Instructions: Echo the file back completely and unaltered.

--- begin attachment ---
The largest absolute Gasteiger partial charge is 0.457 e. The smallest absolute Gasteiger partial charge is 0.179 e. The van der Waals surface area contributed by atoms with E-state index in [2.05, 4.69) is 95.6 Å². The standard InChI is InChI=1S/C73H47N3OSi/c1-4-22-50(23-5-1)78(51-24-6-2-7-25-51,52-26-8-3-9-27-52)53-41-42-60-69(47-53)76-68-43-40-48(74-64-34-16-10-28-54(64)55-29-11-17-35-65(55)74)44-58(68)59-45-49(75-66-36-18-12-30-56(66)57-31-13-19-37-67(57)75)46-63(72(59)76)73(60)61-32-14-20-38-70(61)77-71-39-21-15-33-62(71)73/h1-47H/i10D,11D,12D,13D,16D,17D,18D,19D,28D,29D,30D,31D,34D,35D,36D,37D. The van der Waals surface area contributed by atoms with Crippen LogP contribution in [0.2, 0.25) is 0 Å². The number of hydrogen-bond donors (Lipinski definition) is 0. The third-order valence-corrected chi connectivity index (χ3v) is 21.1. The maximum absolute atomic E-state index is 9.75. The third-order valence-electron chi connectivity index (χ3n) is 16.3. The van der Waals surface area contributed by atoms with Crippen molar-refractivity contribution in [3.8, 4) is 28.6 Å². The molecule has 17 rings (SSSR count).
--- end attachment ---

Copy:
The largest absolute Gasteiger partial charge is 0.457 e. The smallest absolute Gasteiger partial charge is 0.179 e. The van der Waals surface area contributed by atoms with E-state index in [2.05, 4.69) is 95.6 Å². The standard InChI is InChI=1S/C73H47N3OSi/c1-4-22-50(23-5-1)78(51-24-6-2-7-25-51,52-26-8-3-9-27-52)53-41-42-60-69(47-53)76-68-43-40-48(74-64-34-16-10-28-54(64)55-29-11-17-35-65(55)74)44-58(68)59-45-49(75-66-36-18-12-30-56(66)57-31-13-19-37-67(57)75)46-63(72(59)76)73(60)61-32-14-20-38-70(61)77-71-39-21-15-33-62(71)73/h1-47H/i10D,11D,12D,13D,16D,17D,18D,19D,28D,29D,30D,31D,34D,35D,36D,37D. The van der Waals surface area contributed by atoms with Crippen LogP contribution in [0.2, 0.25) is 0 Å². The number of hydrogen-bond donors (Lipinski definition) is 0. The third-order valence-corrected chi connectivity index (χ3v) is 21.1. The maximum absolute atomic E-state index is 9.75. The third-order valence-electron chi connectivity index (χ3n) is 16.3. The van der Waals surface area contributed by atoms with Crippen molar-refractivity contribution in [3.8, 4) is 28.6 Å². The molecule has 17 rings (SSSR count).